Dec 022010
 

Over the last few years, we have seen an explosion of tools that connect us with colleagues and friends. Our interaction with other people has diverged into multiple parallel threads: e-mail, instant messages (in multiple systems), status updates on multiple social networks and Twitter, etc. The mental “context switching” we have to perform between all these channels seriously impacts our ability to effectively exchange information.

Based on a few developments that occurred since late 2009, we are approaching a tipping point: people want fewer tools to communicate, not more, and the market is starting to respond:

  • The Google Wave beta generated a lot of curiosity but fizzled after six months, more because of its overreaching attempt to supplant other tools than anything else.
  • The Cisco Quad product, announced in July, unifies collaboration and communication (including document sharing) through a single dynamic portal. Of course, the name of the game for Cisco is still to increase bandwidth consumption by making it seem indispensable to call someone on a video phone to schedule lunch; but the appeal of converging your interactions on a single platform is real.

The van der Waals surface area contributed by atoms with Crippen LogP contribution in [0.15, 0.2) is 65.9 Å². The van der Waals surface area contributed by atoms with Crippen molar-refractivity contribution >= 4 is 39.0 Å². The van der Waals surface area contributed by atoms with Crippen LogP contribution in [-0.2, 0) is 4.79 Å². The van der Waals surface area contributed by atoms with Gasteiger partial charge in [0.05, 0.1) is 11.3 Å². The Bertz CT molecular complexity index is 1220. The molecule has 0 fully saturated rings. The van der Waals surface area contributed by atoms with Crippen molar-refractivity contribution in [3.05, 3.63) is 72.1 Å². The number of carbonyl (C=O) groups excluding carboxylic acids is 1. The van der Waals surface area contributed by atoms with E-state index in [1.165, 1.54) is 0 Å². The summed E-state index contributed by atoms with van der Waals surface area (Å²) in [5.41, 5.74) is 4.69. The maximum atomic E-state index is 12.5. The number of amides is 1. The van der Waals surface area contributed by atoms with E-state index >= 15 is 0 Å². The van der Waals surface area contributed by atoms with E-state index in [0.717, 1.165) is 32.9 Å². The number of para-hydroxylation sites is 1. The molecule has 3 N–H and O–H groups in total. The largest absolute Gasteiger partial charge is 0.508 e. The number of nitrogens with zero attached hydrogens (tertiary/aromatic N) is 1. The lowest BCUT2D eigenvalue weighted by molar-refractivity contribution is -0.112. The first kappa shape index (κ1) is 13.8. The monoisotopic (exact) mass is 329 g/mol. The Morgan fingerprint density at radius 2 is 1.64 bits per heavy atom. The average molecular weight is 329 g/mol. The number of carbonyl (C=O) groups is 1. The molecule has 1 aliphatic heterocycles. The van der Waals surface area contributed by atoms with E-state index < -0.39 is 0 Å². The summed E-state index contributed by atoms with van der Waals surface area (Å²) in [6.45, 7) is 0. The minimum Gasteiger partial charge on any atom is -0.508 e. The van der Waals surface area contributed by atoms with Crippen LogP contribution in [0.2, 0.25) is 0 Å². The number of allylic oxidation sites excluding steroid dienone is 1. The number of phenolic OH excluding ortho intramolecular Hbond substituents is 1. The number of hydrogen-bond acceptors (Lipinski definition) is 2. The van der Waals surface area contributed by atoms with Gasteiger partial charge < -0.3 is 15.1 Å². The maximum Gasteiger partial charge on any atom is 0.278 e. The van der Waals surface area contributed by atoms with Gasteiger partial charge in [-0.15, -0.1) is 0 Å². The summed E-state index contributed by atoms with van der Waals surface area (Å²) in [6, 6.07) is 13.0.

• The Outlook Social Connector is still one of the best-kept secrets from Microsoft. It displays your LinkedIn or Facebook contacts’ photos and updates at the bottom of the message window whenever you type or read an e-mail to/from them.
  • On November 15, Facebook announced that it would give its users e-mail addresses. You will be able to use your Facebook home page (to which they added a chat feature some months ago) to combine your social networking activity with your e-mail traffic.
  • Throughout 2010, we saw more and more applications, such as LinkedIn or Constant Contact, integrate or contribute to your Twitter feeds.

In 2011, expect these fledgling efforts to convince people (individually, as well as at the enterprise level) to adopt these “all-in-one” tools. You will not be forced to abandon any single mode of communication, but you will be able to manage all your interactions in one place. The owner of that “place” is trying to increase stickiness in order to sell more ad impressions, but the users will benefit from recovering some of the productivity lost through the past tool proliferation.

[Editor’s Note: This post is part of the annual “Cutter Predicts …” series, compiled at the Cutter Consortium website.]

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